However, some NATO officials admit that the alliance is preparing to resist potential attacks by Russian, Iranian and Chinese hackers.
Recently, Russia’s Defense Ministry has announced a bid on IT security solutions, including ways to hack antivirus, cyber protection and software protection systems. The bid is to lure Russian IT whizz kids who want to work in the country’s interests. Experts told the VoR that defense officials are quite serious in their plans.
Russia is a well-prepared cyber rival due to its strong technical and math schools, IT expert Alexander Pisemsky told the VoR.
"I think that NATO needs to realize that Russia can be a strong cyber-aggressor as we always had lots of smart people here. Russia can also boast rapid IT and technological development, including state sector technologies."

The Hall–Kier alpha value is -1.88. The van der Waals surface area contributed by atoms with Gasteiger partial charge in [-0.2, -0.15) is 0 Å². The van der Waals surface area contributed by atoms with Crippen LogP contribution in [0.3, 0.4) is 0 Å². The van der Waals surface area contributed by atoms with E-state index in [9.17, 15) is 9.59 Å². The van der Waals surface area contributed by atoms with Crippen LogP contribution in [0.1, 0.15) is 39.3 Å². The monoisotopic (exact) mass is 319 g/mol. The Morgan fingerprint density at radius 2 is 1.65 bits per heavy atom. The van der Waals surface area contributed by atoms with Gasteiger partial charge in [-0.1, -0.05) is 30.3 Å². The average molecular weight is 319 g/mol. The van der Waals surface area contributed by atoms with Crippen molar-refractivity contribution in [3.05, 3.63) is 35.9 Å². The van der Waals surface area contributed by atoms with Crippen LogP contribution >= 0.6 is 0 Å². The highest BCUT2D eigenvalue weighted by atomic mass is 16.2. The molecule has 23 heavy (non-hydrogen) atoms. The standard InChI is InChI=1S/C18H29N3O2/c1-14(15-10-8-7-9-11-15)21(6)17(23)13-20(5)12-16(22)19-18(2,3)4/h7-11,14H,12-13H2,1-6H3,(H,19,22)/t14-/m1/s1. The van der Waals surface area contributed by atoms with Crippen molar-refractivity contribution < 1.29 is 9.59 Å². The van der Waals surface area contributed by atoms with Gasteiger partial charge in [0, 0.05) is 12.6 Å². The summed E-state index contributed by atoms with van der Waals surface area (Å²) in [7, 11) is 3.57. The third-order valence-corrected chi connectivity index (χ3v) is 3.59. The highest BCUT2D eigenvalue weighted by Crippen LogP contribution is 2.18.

Russian hackers are notorious all over the world and Russia’s government understands all the risks so it wants to block cyber attacks and work out countermeasures. (end)
Cyber wars also comprise psychological attacks, for example the Arab Spring revolutions triggered bloody conflicts across the Middle East, says business development manager at Groteck company Alexander Vlasov.
"The Arab Spring cyber war was not about warfare only but about well-planned and large-scale campaigns by the unrest mastermidners. Cyber warfare in a broad sense includes all kinds of information attacks, like ideological wars and demoralization of potential rivals. Thus, ATO is still seeing Russia as an aggressor, this is the Cold War legacy. And it doesn’t matter whether they consider us cyber or real rivals."
Such an assumption can be erroneous as the US should not be fearing its major dialogue partners. However, block thinking and messianic logic prevails and Americans train to fight against wind mills instead of real military and economic threats.